The Mini Wing Kit is the entry level dual bottle option from XLAB. For $49.95 (Amazon) you get two P-Cages, mounts, and a mini bag. This is the only dual bottle option from XLAB that comes with cages, however as we mentioned above these are P-Cages, not the Gorillas we would recommend for your bike.
The mounts consist of two arms mounted independently to the saddle rails. We attempted to set up our Mini Wing with the arms as close together as possible to limit their aerodynamic exposure. This resulted in a complete inability to access the minibag we had placed our tubes, CO2, and levers in. So unfortunately, it is tough for us to recommend this kit unless you are not concerned with having access to your bag, and the roads you will be riding on are as smooth as glass (due to the included P-Cages).
But there is one attribute of the Mini Wing that should be mentioned – weight. When compared to the other options from XLAB, the Mini Wing arms at 86g are the lightest option available, even lighter than a Carbon Wing when you factor in the mounting hardware. If you are looking for the lightest possible dual bottle option and don’t care for the ability to have a bag; try combining a Mini Wing with a set of Gorilla cages, it may not be what XLAB intended, but it might just be the setup you are looking for.
The Turbo Wing
The Turbo Wing is the next option available from XLAB. Instead of two independent arms, you get a single wing where you can attach two cages, a mini bag, and a Sonic Nut (thought all must be bought a-la-carte). Weighing in at 118g with hardware (but no cages), the Turbo Wing allows a bit more adjustability than the Mini Wing. You can position it at one of three heights behind the saddle (and position the cages at one of five angles.
With the Turbo Wing you get the ability to carry two bottles via the cages and a tube, CO2, and levers (if you choose to add a minibag to the setup). This is the setup that will allow you to carry the equipment for a single tire change if needed (and possibly the resources for a second if you add a Sonic Nut to hold your CO2 and inflator). The Turbo Wing is a bit thinner than the Carbon and Super Wings and thus provides a slight aerodynamic advantage (at a tradeoff of carrying capacity that we will cover in a bit). This is the setup that we believe will handle the majority of our readers’ daily riding needs.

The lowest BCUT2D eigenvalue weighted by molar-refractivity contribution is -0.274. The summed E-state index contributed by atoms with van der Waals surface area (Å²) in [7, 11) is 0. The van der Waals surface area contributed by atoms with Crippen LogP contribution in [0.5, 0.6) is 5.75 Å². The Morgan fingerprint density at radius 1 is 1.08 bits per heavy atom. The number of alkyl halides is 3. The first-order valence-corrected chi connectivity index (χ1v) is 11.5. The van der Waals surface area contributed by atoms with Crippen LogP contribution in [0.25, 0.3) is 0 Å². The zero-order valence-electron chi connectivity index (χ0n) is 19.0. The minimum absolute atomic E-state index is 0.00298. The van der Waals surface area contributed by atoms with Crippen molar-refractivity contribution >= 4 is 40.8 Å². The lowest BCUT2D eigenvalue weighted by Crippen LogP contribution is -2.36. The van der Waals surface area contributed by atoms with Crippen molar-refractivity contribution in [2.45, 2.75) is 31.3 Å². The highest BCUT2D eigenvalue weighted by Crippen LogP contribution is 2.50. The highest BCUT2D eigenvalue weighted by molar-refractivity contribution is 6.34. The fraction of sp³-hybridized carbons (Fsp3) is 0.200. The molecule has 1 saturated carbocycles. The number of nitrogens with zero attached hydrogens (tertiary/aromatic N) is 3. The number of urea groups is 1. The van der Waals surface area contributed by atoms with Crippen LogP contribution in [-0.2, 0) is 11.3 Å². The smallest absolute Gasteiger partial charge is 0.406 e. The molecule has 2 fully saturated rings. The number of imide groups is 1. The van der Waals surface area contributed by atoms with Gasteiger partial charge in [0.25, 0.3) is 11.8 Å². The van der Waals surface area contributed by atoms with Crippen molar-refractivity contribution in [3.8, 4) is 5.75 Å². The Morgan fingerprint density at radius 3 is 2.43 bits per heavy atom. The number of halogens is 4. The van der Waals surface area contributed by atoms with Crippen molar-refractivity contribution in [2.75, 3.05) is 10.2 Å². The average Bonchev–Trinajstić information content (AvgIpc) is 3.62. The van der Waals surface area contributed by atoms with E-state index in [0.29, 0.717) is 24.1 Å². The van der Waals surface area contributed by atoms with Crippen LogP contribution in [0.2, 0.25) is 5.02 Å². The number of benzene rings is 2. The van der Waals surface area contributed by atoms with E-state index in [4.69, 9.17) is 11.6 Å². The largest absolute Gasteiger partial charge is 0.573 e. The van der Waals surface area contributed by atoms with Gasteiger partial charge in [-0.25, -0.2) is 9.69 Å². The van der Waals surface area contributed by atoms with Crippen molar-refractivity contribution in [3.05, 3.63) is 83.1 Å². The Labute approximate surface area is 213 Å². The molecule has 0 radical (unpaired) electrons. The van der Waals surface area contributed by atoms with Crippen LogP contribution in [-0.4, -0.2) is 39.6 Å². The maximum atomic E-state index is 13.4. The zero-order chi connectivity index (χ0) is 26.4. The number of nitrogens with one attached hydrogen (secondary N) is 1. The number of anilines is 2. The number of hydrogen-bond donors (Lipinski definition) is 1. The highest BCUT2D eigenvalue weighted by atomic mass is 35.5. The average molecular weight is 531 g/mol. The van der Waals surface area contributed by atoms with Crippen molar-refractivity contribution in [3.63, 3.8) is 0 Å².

The Carbon Wing
The Carbon Wing (and its heavier brother by 38g, the Super Wing) is the SUV of XLAB’s lineup. They both can carry two cages plus two bags (including the large Mega Bag with its 84 cu in. of storage that can carry two tubes, 4 CO2, an inflator and levers). If you are looking for the wing to guarantee you can handle any situation the roads throw at you, this is the wing you are looking for. This is also the ultimate training bag. Looking forward to five hours in the saddle but want to ensure you won’t need to cut it short due to multiple flats, this is the setup for you.
The Super\Carbon Wings allow three mounting heights and three angles for mounting your cages. As we referenced above, the tradeoff for all this carrying capacity is that the wing is wider than the Turbo Wing and thus suffers an aerodynamic penalty (which would only get worse if you mount a Mega Bag under it). If you are looking for the fastest possible option, this is not the setup for you; but it is the setup for those looking to ensure that finishing will be decided by their abilities not the cruel hands of fate.
What the AeroGeeks Ride
We assume you might be curious what we options we choose to ride with. Each of our editors has a primary test bike used as part of the AeroGeeks review process. On Devon’s bike you will find a Delta 225. As mentioned above, he prefers to keep his bike as aero as possible and keeps his flat kit in his jersey pocket. He also tends to need a bit less fuel than Mike and can handle training and races with a single bottle. Mike on the other hand goes through fuel like it is going out of style and tends to be a bit forgetful. He uses a Turbo Wing with a minibag to store his repair kit. While the Carbon wing would meet his needs, he prefers the slightly thinner profile of the Turbo.
Hopefully this covers any questions you may have regarding the wing options of XLAB. However if not, feel free to comment below or on Facebook and Twitter and we will make sure to get them answered for you.